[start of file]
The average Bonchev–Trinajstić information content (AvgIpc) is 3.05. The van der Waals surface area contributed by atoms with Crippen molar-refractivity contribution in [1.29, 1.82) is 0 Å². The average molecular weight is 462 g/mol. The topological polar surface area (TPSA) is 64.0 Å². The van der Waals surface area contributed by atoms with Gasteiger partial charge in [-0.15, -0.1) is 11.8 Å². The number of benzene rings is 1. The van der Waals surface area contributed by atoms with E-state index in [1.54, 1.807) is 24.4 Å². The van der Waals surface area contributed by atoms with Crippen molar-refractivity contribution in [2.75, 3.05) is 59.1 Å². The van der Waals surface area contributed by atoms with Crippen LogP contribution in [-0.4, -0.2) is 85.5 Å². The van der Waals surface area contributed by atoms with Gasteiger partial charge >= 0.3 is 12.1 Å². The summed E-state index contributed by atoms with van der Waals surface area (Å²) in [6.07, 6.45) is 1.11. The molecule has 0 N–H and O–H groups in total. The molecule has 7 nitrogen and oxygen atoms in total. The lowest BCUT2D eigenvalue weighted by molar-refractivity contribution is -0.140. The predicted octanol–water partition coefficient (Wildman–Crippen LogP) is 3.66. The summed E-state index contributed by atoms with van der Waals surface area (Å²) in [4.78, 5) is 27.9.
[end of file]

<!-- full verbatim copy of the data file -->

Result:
The average Bonchev–Trinajstić information content (AvgIpc) is 3.05. The van der Waals surface area contributed by atoms with Crippen molar-refractivity contribution in [1.29, 1.82) is 0 Å². The average molecular weight is 462 g/mol. The topological polar surface area (TPSA) is 64.0 Å². The van der Waals surface area contributed by atoms with Gasteiger partial charge in [-0.15, -0.1) is 11.8 Å². The number of benzene rings is 1. The van der Waals surface area contributed by atoms with E-state index in [1.54, 1.807) is 24.4 Å². The van der Waals surface area contributed by atoms with Crippen molar-refractivity contribution in [2.75, 3.05) is 59.1 Å². The van der Waals surface area contributed by atoms with Crippen LogP contribution in [-0.4, -0.2) is 85.5 Å². The van der Waals surface area contributed by atoms with Gasteiger partial charge >= 0.3 is 12.1 Å². The summed E-state index contributed by atoms with van der Waals surface area (Å²) in [6.07, 6.45) is 1.11. The molecule has 0 N–H and O–H groups in total. The molecule has 7 nitrogen and oxygen atoms in total. The lowest BCUT2D eigenvalue weighted by molar-refractivity contribution is -0.140. The predicted octanol–water partition coefficient (Wildman–Crippen LogP) is 3.66. The summed E-state index contributed by atoms with van der Waals surface area (Å²) in [4.78, 5) is 27.9.